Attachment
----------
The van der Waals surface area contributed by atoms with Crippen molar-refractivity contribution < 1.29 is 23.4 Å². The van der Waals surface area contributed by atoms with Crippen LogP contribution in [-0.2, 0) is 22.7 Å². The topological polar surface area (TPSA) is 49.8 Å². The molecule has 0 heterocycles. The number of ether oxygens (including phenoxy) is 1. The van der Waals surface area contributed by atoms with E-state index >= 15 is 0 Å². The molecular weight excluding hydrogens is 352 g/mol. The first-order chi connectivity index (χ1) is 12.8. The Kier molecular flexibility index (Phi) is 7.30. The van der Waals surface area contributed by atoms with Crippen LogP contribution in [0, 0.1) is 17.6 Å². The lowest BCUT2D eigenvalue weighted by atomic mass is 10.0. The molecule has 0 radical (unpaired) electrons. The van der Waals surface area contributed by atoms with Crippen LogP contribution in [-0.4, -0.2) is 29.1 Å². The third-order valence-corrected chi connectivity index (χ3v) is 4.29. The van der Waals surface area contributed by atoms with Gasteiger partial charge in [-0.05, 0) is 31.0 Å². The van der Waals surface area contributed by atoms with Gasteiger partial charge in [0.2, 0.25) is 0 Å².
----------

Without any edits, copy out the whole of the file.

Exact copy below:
The van der Waals surface area contributed by atoms with Crippen molar-refractivity contribution < 1.29 is 23.4 Å². The van der Waals surface area contributed by atoms with Crippen LogP contribution in [-0.2, 0) is 22.7 Å². The topological polar surface area (TPSA) is 49.8 Å². The molecule has 0 heterocycles. The number of ether oxygens (including phenoxy) is 1. The van der Waals surface area contributed by atoms with E-state index >= 15 is 0 Å². The molecular weight excluding hydrogens is 352 g/mol. The first-order chi connectivity index (χ1) is 12.8. The Kier molecular flexibility index (Phi) is 7.30. The van der Waals surface area contributed by atoms with Crippen LogP contribution in [0, 0.1) is 17.6 Å². The lowest BCUT2D eigenvalue weighted by atomic mass is 10.0. The molecule has 0 radical (unpaired) electrons. The van der Waals surface area contributed by atoms with Crippen LogP contribution in [-0.4, -0.2) is 29.1 Å². The third-order valence-corrected chi connectivity index (χ3v) is 4.29. The van der Waals surface area contributed by atoms with Gasteiger partial charge in [-0.05, 0) is 31.0 Å². The van der Waals surface area contributed by atoms with Gasteiger partial charge in [0.2, 0.25) is 0 Å².